Book of Rhymes: The Poetics of Hip Hop

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Basic Civitas Books, 2009 - Music - 248 pages
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If asked to list the greatest innovators of modern American poetry, few of us would think to include Jay-Z or Eminem in their number. And yet hip hop is the source of some of the most exciting developments in verse today. The media uproar in response to its controversial lyrical content has obscured hip hop’s revolution of poetic craft and experience: Only in rap music can the beat of a song render poetic meter audible, allowing an MC’s wordplay to move a club-full of eager listeners.

Examining rap history’s most memorable lyricists and their inimitable techniques, literary scholar Adam Bradley argues that we must understand rap as poetry or miss the vanguard of poetry today. Book of Rhymes explores America’s least understood poets, unpacking their surprisingly complex craft, and according rap poetry the respect it deserves.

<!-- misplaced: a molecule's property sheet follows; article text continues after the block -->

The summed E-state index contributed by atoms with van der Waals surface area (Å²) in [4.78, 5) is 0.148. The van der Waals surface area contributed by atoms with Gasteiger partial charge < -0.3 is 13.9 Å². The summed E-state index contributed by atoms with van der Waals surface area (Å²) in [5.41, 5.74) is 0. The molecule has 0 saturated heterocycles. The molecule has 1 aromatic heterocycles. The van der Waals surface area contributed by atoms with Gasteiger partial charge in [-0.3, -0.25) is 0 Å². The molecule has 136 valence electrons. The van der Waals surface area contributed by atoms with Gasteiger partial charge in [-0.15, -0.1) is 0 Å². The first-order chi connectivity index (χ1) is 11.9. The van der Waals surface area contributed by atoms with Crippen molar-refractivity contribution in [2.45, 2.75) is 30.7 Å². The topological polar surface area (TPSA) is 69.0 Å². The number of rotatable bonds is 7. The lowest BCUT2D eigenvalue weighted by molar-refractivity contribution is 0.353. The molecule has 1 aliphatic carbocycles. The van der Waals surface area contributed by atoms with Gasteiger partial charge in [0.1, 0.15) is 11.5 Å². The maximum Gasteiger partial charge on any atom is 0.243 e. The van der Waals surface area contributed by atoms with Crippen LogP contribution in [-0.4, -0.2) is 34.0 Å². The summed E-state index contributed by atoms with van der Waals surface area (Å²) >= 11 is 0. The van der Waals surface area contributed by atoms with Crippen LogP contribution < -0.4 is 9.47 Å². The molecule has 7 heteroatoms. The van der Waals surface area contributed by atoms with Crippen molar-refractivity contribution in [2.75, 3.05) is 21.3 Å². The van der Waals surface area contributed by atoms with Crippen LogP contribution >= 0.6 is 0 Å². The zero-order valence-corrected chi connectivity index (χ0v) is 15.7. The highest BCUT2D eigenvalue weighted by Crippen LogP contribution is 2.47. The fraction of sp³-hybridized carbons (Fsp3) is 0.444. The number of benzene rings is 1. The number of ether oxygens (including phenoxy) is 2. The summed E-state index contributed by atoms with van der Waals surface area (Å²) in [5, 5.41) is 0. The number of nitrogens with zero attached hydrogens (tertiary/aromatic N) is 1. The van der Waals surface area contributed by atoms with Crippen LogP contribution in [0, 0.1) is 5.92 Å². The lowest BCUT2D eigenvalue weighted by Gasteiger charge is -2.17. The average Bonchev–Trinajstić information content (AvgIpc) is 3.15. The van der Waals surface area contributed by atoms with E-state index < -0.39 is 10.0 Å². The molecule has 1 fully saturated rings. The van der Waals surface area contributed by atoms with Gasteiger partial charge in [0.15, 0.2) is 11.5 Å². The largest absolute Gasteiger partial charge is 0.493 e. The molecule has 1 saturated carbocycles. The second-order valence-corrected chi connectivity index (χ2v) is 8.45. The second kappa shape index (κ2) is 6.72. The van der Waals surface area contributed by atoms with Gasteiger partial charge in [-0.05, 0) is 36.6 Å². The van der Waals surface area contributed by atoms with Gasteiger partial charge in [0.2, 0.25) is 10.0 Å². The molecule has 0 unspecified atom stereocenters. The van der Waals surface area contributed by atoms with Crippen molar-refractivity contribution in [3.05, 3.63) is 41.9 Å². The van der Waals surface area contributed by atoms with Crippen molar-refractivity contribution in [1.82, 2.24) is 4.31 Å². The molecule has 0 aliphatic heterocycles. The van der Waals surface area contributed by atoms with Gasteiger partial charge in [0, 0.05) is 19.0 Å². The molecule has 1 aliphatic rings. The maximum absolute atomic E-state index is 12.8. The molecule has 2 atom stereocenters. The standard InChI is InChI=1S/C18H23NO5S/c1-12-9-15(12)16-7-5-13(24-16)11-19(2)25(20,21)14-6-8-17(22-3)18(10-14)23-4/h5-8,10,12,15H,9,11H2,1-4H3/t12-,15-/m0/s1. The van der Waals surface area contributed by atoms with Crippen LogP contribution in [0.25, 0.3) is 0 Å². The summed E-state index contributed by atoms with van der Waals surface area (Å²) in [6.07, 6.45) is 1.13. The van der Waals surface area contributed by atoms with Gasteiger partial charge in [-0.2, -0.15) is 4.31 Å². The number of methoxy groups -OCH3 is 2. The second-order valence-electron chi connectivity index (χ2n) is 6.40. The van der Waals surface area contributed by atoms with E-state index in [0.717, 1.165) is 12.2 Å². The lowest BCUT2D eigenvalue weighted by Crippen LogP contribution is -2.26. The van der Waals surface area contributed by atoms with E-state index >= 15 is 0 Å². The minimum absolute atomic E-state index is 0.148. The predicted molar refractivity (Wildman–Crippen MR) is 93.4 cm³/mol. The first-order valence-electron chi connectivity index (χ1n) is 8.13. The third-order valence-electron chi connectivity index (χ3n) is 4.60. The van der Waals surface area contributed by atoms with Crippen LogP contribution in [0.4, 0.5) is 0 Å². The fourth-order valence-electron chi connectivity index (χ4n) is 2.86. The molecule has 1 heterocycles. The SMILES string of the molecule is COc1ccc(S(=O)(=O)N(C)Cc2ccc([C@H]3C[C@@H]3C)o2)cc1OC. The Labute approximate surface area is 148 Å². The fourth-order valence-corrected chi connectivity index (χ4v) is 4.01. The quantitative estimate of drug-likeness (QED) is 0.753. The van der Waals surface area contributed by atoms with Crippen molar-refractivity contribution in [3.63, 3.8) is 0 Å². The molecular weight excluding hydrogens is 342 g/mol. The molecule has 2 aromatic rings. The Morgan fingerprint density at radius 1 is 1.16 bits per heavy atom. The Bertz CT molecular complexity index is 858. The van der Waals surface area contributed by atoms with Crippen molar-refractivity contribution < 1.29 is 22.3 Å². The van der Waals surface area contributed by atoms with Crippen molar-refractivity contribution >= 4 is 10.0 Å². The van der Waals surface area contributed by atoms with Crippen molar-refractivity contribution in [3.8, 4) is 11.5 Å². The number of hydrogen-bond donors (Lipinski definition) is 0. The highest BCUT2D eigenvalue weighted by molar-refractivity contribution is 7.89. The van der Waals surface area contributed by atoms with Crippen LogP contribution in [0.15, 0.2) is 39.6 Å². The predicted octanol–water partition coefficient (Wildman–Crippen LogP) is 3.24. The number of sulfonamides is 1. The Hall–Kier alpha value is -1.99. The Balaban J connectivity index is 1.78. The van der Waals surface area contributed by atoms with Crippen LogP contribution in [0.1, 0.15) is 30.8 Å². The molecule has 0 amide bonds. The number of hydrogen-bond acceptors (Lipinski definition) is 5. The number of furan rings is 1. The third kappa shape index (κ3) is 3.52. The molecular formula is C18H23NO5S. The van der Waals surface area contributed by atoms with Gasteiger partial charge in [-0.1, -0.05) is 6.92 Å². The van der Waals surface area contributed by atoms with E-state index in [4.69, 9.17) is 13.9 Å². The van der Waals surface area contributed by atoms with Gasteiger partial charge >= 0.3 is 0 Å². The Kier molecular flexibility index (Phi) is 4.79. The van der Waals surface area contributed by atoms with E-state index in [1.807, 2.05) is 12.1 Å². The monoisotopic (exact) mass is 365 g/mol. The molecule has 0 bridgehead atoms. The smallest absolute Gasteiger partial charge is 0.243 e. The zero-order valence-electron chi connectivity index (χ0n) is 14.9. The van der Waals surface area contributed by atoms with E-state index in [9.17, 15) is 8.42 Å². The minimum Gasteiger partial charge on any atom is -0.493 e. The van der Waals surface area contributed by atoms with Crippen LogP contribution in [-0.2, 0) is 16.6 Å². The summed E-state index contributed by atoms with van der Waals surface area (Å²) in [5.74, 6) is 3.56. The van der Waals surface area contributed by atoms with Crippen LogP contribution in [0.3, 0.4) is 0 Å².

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Book of rhymes: the poetics of hip hop

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With hip-hop's tremendous growth over the last decade, the amount of literature covering the genre has increased considerably. Yet, few books have been devoted exclusively to the poetic elements of ... Read full review

Contents

five Storytelling
157
six Signifying
175
Epilogue
205

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About the author (2009)

Adam Bradley, a Harvard PhD, is Assistant Professor of English Literature at Claremont McKenna College. He lives in Claremont, California.

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